Early Settlers

Miles Adams





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McGrath Genealogy  |  Upperchurch Connections  |       Old Mattydale          |  What's New  |  Contact

















Miles Adams Family

Source: The History of Onondaga County, New York with Illustrations and Biographical Sketches, by W. W. Clayton, D. Mason & Co., Syracuse, NY, 1878, p. 265


Connection to Mattydale

In 1839 Miles and his family came to Salina and purchased the farm where he was living until his death in 1884. Miles was the Salina Town Supervisor in 1848 and he also held other minor offices.


Family History

Where did they originally come from

Miles moved to Washington Co., New York, with parents, when 5 years old. He left home at age ten. In 1822 was a foreman of a force of men in Saratoga Co. building the Champlain Canals.


Where did they initially settle

In 1824 to Town of Onondaga and bought 40 acres. In 1830 Miles moved to the Town of Otisco and on April 22, 1835 he purchased 100 acres for $2500 and continued as a farmer until 1839. In 1839 came to Salina.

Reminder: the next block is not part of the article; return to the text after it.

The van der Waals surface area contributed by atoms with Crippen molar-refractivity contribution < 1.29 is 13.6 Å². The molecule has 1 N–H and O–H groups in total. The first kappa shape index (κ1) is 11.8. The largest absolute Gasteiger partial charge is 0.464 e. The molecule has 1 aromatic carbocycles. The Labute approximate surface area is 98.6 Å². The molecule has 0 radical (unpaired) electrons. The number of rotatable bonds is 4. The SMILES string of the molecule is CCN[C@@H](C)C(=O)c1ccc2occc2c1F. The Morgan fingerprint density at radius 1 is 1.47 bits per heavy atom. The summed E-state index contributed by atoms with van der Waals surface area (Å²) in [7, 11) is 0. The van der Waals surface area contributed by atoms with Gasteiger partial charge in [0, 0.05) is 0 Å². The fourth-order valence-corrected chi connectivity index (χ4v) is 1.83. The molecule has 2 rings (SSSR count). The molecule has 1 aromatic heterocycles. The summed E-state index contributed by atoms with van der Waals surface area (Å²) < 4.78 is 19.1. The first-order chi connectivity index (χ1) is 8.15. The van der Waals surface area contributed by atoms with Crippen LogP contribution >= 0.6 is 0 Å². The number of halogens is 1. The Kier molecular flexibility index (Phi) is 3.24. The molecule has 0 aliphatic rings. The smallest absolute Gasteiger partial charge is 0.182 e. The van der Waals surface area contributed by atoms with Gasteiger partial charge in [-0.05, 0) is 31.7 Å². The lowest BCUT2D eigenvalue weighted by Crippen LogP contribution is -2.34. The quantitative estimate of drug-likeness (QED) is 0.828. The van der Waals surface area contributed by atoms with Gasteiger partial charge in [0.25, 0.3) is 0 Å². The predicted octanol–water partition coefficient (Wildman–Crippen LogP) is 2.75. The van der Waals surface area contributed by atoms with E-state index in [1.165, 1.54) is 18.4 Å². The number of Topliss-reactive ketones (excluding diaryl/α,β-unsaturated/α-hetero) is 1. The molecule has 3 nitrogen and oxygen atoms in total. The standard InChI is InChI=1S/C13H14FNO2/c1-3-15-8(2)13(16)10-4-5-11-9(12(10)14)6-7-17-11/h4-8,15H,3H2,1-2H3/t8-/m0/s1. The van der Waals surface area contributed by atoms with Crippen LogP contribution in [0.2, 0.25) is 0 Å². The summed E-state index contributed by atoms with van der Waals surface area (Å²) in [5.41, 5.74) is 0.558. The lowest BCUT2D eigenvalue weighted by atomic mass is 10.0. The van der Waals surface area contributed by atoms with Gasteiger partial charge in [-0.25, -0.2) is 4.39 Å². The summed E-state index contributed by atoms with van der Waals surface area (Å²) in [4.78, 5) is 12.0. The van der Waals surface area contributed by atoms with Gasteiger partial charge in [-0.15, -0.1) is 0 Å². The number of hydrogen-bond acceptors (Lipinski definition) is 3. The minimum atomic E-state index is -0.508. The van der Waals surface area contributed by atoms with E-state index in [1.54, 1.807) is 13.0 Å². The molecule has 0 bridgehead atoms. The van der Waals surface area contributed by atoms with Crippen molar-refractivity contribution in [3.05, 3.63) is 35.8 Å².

Family connections

Miles Adams was born in Dutchess Co., NY and was NOT related to his next door neighbor to the south, Richard Adams of Rensselaer Co, NY.


Property History

In 1839 Miles Adams purchased 132 acres of land in the southeast corner of Salina Lot #3 from Ashbel and Susan Kellogg. In 1817 Kellogg had purchased all of Lot #3 for $185, during a forced sale by the local Sheriff and over the years he had been selling off portions of Lot #3 to the late comers. Sometime prior to April 1862, Miles and his wife Isabel sold the land to their son Willard, who then died shortly thereafter. In 1867 Miles and Willard's estate sold the land to Perry H. Hinsdell, Miles' son-in-law, who had married his only daughter Sarah. Perry Hinsdell died in 1907. This land eventually became part of the Hindale Farms Tract in 1920.


Notable Facts or Events

In September 1859 the Sabbath School of the First Ward Presbyterian Church held their annual picnic at Miles Adams' Grove. The reporter sent to cover the event must have been a recent graduate, anxious to apply his classical learning to a rather mundane event. The reporter wrote more about the grove than the picnic [1859-09-05]



[1859-09-05] - Miles Adams' Grove - The Central Courier, Syracuse, NY, Monday, September 5, 1859